THE GOVERNMENT has announced changes to reporting and auditing requirements that will allow more small companies and subsidiaries to decide whether or not to have an audit.
The changes, announced by business secretary Vince Cable in response to the consultation on Audit Exemptions and Change of Accounting Framework, also make it easier for companies to move from IFRS to UK GAAP.
"Tackling these problems will help save UK companies millions every year and free them up to expand and grow their business, which ultimately benefits the entire British economy," Cable said.
Current UK rules state SMEs must both have a maximum balance sheet total of £3.26m and less than £6.5m turnover to qualify for an exemption. The new regulations mean SMEs will be able to obtain an exemption if they meet two out of three criteria relating to balance sheet total, turnover and employing no more than 50 staff.
This change will allow 36,000 more companies to choose not to have an audit.
The government will also exempt most subsidiary companies from mandatory audit, as long as their parent company guarantees their liabilities. A further 83,000 subsidiary companies will benefit.
In addition, another 67,000 dormant subsidiaries will no longer need to prepare and file annual accounts, provided they receive a similar guarantee.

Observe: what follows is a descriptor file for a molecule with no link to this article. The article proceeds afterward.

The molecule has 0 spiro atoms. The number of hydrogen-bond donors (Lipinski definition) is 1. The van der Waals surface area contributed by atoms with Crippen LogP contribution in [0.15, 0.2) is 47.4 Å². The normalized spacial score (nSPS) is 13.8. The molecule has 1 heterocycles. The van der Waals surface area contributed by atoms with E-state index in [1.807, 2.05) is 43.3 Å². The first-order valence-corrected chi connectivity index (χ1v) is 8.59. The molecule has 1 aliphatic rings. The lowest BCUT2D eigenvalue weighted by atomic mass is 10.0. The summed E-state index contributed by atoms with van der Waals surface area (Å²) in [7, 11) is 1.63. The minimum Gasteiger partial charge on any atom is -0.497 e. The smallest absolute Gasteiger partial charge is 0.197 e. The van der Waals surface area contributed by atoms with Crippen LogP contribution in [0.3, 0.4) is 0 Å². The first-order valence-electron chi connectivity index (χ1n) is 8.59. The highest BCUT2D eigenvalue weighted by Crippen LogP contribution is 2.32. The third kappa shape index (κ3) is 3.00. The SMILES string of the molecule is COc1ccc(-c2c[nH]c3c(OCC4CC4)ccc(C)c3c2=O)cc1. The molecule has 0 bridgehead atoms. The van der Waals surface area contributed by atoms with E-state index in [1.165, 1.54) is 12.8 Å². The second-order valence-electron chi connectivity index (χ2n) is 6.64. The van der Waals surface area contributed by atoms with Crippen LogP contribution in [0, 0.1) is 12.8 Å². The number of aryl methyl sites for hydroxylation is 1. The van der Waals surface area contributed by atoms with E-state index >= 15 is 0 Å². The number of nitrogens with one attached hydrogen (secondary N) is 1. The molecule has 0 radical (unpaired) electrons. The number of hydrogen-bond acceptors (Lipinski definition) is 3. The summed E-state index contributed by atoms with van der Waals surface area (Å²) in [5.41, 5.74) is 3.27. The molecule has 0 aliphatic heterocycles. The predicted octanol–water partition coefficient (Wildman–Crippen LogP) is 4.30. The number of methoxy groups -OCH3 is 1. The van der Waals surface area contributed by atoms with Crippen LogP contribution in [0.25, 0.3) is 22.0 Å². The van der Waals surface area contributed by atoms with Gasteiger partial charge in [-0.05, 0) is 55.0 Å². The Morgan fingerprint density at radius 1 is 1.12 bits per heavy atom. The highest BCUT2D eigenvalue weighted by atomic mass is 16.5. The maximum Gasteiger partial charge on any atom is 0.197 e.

Following consultation by the FRC on changes to UK GAAP, the government has also decided to allow companies that prepare their accounts under IFRS to move to UK GAAP and take advantage of reduced disclosures.
Commenting on the BIS announcement, Henry Irving, head of ICAEW's Audit and Assurance Faculty, said: "ICAEW supports a deregulatory approach to stimulate sustainable growth. However, it is crucial that smaller businesses remain focused on having strong financial controls and appropriate management oversight, as that is critical for business confidence, which – in turn – is vital for growth.
"Audit and other types of third-party assurance play a key role in instilling confidence. Being able to produce independent verification of the company's financial statements can be important for securing finance, for example. Therefore, companies that may be exempt under the new regulation may still choose to have an audit done."
The regulations are expected to come into force for accounting years ending on or after 1 October 2012.
You may also like
If budgeting is to have any value at all, it needs a radical overhaul. In today's dynamic marketplace, budgeting can no longer serve as a company's only management system; it must integrate with and support dedicated strategy management systems, process improvement systems, and the like. In this paper, Professor Peter Horvath and Dr Ralf Sauter present what's wrong with the current approach to budgeting and how to fix it.
In this white paper CCH provide checklists to help accountants and finance professionals both in practice and in business examine these issues and make plans. Also includes a case study of a large commercial organisation working through the first year of mandatory iXBRL filing.